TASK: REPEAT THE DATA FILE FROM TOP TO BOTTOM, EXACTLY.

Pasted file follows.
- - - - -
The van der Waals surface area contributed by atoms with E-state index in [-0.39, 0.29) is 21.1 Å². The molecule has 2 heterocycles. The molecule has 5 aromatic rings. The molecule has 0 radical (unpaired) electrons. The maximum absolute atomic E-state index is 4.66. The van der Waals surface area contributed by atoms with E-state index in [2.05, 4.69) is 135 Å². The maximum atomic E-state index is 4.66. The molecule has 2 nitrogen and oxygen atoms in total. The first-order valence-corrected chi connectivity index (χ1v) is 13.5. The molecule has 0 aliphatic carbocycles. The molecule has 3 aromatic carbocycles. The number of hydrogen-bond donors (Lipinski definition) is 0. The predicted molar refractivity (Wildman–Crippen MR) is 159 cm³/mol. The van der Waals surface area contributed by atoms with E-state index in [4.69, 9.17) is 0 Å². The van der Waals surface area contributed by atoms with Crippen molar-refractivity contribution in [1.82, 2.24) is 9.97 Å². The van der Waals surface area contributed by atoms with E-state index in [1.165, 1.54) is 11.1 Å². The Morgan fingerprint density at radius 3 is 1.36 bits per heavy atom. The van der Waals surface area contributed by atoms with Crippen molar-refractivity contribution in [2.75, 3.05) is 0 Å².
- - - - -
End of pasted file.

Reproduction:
The van der Waals surface area contributed by atoms with E-state index in [-0.39, 0.29) is 21.1 Å². The molecule has 2 heterocycles. The molecule has 5 aromatic rings. The molecule has 0 radical (unpaired) electrons. The maximum absolute atomic E-state index is 4.66. The van der Waals surface area contributed by atoms with E-state index in [2.05, 4.69) is 135 Å². The maximum atomic E-state index is 4.66. The molecule has 2 nitrogen and oxygen atoms in total. The first-order valence-corrected chi connectivity index (χ1v) is 13.5. The molecule has 0 aliphatic carbocycles. The molecule has 3 aromatic carbocycles. The number of hydrogen-bond donors (Lipinski definition) is 0. The predicted molar refractivity (Wildman–Crippen MR) is 159 cm³/mol. The van der Waals surface area contributed by atoms with E-state index in [4.69, 9.17) is 0 Å². The van der Waals surface area contributed by atoms with Crippen molar-refractivity contribution in [1.82, 2.24) is 9.97 Å². The van der Waals surface area contributed by atoms with E-state index in [1.165, 1.54) is 11.1 Å². The Morgan fingerprint density at radius 3 is 1.36 bits per heavy atom. The van der Waals surface area contributed by atoms with Crippen molar-refractivity contribution in [2.75, 3.05) is 0 Å².